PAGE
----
Straight Up Chess Board with Contemporary Frame

Straight Up Chess Board – Black and Maple with Contemporary Frame

Straight Up Chess Board – Black Maple
Straight Up Chess Board – Walnut Maple
Straight Up Chess Board – Cherry Maple

As you can see, although these items are great, they are still fairly expensive. Most recently we came across a great manufacturer up in Vermont called Maple Landmark. They use local materials and are environmentally sensitive – and are still able to make affordable products. Right now they have a small chess board, a checker set, and a pretty unique instructional chess set. Here’s hoping there will be more in the future.

Instructional Chess Set

Instructional Chess Set by Maple Landmark – Made in the USA

Instructional Chess Set from Maple Landmark

The instructional chess set is worth noting because I’m often asked about what would be a good item for a beginner or young person. I’ll talk in detail about this in a future post, but take a look. The chess pieces are carved in to blocks, so there are no sharp edges. The best part? If you look beneath each piece, there is a little map of how that chess piece moves on the base. It makes it easy to learn and is also kid and family friendly!

I think that is more than enough for now. Next time, I’ll talk more broadly about where in the world chess sets are manufactured and what you might expect from each region.

Quentin Turner

6 comments to Chess Sets Made in America

  • Jeff Davis

    Wow, I was just looking around to see what a Drueke board was going for and was shocked that I couldn’t find any. I picked up a tournament sized board about 10 years ago for about $100 and I’m feeling pretty fortunate about that at the moment! I can’t believe he retired without passing it down to someone. They are great boards!

  • Dan

    The original boards were walnut and maple, not aspen. Carrom started using aspen when the company was sold. Drueke’s grandson (Bill) is manufacturing them again with the walnut in limited quantities available on ebay. Get one while you can folks! I have 2 (2-1/4″ square) original ones. Great boards but the Drueke boards are pretty much used in homes and not public tournaments. They are valuable! I’ll probably give up one but not the other in my lifetime.

  • Duncan Pohl

    I, too, was going to make mention of Bill Drueke still making handmade boards in his own private home workshop but I see someone else has beat me to it. This may not be the place to say it, and if you find it particularly out of line, you have my permission to remove this post, but I believe the best way to purchase a USA made chess set is to buy a vintage one on such places as ebay. You have to be careful because the same thing was true then as it is now – a lot of the sets were imported and sold by American-based companies. But very nicely plastic chess sets (most wood sets sold by any vintage company were usually imported) were made in the US by Drueke, Gallant Knight – at least the company’s original sets, not the later ‘generic-designed’ sets which were imported, as well as plastic sets from Lowe, Classic Games and Pleasantime/Pacific Games, although these companies also threw in a few imported sets. At the risk of sounding like I’m throwing in a plug – which perhaps I am, you can find more information on these sets in my book ‘Chess Sets of the United States. Ready for Some Chess Tenite?’ [tenite was a common type of plastic used by the aforementioned companies in making their chess sets]. The book is available through Amazon.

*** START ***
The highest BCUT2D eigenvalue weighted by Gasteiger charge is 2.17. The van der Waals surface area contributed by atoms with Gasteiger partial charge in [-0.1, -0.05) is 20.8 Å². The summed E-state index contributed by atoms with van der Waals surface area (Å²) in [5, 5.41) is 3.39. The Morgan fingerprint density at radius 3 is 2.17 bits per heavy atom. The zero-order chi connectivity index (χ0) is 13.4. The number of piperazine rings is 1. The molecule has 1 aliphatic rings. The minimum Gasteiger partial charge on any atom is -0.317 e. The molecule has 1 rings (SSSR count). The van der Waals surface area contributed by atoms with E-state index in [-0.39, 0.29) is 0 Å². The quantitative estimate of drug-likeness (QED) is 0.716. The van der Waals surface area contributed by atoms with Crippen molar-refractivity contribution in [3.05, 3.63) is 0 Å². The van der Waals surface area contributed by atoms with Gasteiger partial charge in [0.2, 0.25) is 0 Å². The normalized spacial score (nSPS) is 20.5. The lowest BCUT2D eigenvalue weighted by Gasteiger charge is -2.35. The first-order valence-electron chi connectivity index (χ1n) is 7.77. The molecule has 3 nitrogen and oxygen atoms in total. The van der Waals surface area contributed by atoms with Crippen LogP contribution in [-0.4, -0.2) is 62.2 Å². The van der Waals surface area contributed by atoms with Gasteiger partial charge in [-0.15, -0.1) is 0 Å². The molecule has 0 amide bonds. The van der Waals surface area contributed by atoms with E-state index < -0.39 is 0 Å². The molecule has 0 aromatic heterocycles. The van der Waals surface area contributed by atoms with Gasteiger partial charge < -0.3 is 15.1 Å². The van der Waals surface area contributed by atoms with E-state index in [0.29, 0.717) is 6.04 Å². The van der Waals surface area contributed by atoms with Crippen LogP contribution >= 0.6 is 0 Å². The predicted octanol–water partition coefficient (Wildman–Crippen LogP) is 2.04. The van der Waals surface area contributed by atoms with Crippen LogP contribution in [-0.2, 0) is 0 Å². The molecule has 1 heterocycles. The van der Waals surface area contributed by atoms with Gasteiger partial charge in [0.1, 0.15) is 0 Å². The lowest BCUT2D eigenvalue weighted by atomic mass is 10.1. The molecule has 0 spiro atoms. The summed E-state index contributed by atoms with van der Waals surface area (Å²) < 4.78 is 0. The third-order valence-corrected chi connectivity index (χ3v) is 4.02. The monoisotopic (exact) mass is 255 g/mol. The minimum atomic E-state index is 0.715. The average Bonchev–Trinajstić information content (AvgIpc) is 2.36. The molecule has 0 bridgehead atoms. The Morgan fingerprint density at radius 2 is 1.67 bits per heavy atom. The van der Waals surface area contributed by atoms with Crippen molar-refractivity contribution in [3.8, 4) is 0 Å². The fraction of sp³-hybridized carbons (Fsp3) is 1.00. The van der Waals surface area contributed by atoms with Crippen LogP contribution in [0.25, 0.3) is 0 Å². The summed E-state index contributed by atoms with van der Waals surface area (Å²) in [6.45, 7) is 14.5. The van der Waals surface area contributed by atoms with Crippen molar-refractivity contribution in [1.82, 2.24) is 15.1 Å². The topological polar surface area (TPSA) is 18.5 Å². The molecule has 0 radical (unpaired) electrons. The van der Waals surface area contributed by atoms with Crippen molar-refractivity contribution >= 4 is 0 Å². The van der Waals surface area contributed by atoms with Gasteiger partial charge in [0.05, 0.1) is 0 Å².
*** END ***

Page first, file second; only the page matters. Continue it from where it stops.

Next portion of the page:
• No Problem at all!

      We also recommend people to go to eBay fairly often. It’s a great tool for both buying and selling vintage items as we really only have the new stuff. We actually do carry Bill Drueke’s boards on our site, but truthfully they are much more expensive than on ebay. It’s a really good price on there – assume it’s wholesale :-)

      It’s definitely hard to find pieces made in the US. I’ve actually started a section on the website for “Made in America” items. We just found some pretty awesome board from some Mennonite’s with a cool butcher block style, and a bunch of other stuff in a variety of price ranges. We’re always looking!

  • Duncan Pohl

    btw, Bill Drueke III also builds chess tables.